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'Special Report' Panel on Resolving Israeli-Palestinian Relations

This is a rush transcript of "Special Report With Bret Baier" from May 5, 2009. This copy may not be in its final form and may be updated.

BRET BAIER, "SPECIAL REPORT" HOST: So what about the latest moves from this administration when it comes to Israel, to the Palestinians, and to Israel's concerns and potential action in regards to Iran?

Let's bring in our panel, Juan Williams, News analyst for National Public Radio, Nina Easton, Washington Bureau Chief of "Fortune Magazine," and syndicated Charles Krauthammer — Charles?

CHARLES KRAUTHAMMER, SYNDICATED COLUMNIST: Well, I think this argument over a two-state solution is a complete red herring.

There is no Israeli government, including Netanyahu's government, that would not accept a settlement in which a real Palestinian state genuinely accepted a settlement that ends the war with Israel and recognizes a Jewish state.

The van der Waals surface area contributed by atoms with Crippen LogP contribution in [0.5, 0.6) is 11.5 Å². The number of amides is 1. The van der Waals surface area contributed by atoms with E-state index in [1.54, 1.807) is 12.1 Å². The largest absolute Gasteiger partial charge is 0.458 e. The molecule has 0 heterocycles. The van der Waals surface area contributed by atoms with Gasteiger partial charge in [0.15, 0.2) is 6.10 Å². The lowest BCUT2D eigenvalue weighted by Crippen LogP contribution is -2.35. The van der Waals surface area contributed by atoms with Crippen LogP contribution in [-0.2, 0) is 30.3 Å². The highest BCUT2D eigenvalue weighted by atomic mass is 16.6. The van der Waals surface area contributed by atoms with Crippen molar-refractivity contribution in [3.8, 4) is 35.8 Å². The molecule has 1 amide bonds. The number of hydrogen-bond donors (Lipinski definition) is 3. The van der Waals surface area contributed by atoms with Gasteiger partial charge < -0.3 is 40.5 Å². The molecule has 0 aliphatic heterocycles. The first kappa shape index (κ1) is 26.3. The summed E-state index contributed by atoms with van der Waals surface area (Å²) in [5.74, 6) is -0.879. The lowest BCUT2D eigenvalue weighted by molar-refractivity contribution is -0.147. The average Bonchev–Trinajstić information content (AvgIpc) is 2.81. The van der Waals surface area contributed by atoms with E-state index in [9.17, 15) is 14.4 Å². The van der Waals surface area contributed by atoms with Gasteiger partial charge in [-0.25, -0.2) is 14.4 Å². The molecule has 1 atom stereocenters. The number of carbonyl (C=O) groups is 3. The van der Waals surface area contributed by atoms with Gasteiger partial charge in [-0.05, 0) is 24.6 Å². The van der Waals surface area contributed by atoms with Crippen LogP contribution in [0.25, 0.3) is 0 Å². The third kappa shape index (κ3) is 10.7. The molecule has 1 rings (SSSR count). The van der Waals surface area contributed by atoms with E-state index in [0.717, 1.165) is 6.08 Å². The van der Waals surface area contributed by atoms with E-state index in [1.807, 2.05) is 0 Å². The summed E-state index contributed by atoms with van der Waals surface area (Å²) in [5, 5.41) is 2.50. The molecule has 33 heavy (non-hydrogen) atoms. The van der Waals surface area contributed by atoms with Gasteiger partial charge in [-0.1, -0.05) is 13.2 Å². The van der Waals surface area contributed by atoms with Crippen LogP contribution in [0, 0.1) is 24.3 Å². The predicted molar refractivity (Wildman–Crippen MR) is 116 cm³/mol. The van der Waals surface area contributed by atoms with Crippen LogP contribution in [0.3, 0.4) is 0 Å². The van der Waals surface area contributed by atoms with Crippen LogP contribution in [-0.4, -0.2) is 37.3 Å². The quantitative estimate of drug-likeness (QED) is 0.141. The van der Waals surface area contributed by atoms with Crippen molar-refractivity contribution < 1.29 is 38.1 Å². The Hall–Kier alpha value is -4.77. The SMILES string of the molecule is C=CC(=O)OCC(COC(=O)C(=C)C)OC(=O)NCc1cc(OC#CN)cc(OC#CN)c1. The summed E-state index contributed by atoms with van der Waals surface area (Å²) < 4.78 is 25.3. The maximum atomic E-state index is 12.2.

The problem is such a partner doesn't exist and hasn't existed ever. For the last nine years, you've had in Israel under Sharon and Olmert governments which accepted a two-state solution, have engaged in negotiations, and have essentially offered what Israel offered nine years ago under Ehud Barack, who's now the defense minister, with Bill Clinton assisting in that offer of a Palestinian state and a settlement in perpetuity with Israel.

The Palestinians rejected it at the time. They have rejected it ever since, which is why all the negotiations over the last eight years have failed. It's never been the Israeli problem. It's been the fact that the Palestinians will not accept a Jewish state.

Look, the Palestinians already have a state. It's called the Gaza. It's independent. There are no Israelis in Gaza. It's a terrorist straight that has been at war with Israel ever since the day the Israelis left. It's an ally of Iran and Islamic radicalism.

The Israelis and Americans understand that if you have a Palestinian state of that sort in the rest of Palestine, it will be a catastrophe.